Extreme weather to become the "new normal", World Bank says
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Declines in agricultural production caused by climate change will have severe repercussions for food security and may damage economic growth and social stability, according to the World Bank.
Heatwaves and other extreme weather that previously occurred only once in hundreds of years may now be far more frequent because the earth’s atmospheric system is locked into warming close to 1.5°C above pre-industrial levels by mid-century, the bank said in a new report.
The report was prepared by the Potsdam Institute for Climate Impact Research and analyses the likely impacts of warming of 0.8°C, 2°C and 4°C above pre-industrial levels on agricultural production, water resources, ecosystem services and coastal vulnerability around the world.
The report focuses on three regions: Latin America and the Caribbean, the Middle East and North Africa and parts of Europe and Central Asia. Extreme heat, similar to that experienced in the US in 2012 and Russia and Central Asia in 2010, is a threat common to all these areas, it said.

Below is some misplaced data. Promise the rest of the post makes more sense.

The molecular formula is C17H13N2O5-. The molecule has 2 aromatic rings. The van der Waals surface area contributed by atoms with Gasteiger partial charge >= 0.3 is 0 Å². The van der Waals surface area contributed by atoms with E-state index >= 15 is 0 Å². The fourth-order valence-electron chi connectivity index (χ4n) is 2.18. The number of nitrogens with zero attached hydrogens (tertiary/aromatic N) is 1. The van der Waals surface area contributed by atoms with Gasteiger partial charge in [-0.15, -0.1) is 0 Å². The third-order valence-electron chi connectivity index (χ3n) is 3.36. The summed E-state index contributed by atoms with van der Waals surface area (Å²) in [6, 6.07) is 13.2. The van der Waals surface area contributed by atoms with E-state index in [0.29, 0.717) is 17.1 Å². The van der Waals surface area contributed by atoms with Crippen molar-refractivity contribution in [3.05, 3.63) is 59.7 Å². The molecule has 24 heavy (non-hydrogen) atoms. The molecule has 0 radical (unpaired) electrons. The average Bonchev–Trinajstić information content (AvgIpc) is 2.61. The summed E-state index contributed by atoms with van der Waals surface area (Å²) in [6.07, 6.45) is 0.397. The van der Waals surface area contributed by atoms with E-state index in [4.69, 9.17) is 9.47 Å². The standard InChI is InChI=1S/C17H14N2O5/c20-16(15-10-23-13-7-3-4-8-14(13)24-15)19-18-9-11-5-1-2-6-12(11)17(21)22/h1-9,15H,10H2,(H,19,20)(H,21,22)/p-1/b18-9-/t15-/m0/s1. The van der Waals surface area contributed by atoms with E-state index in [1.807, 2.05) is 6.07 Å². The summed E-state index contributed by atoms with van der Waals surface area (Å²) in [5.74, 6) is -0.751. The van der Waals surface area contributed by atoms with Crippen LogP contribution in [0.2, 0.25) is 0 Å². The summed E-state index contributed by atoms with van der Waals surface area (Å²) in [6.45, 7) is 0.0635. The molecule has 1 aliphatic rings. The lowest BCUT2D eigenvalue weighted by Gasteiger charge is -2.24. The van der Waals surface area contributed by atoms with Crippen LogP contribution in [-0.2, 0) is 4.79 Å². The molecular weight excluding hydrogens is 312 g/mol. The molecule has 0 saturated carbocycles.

In Brazil, for example, crop yields could decrease by up to 70% for soybean and up to 50% for wheat by 2050 if the world warms by 2°C, the analysis found, while a similar level of warming would reduce crop yields in Jordan, Egypt and Libya by up to 30% by the middle of the century.
The findings underline how global temperature rises are increasingly threatening the health and livelihoods of the most vulnerable populations, the bank said.
Jim Yong Kim, president of the bank, said: “These changes have serious consequences for development budgets, and for institutions like the World Bank Group, where our investments, support and advice must now also build resilience and help affected populations adapt.”
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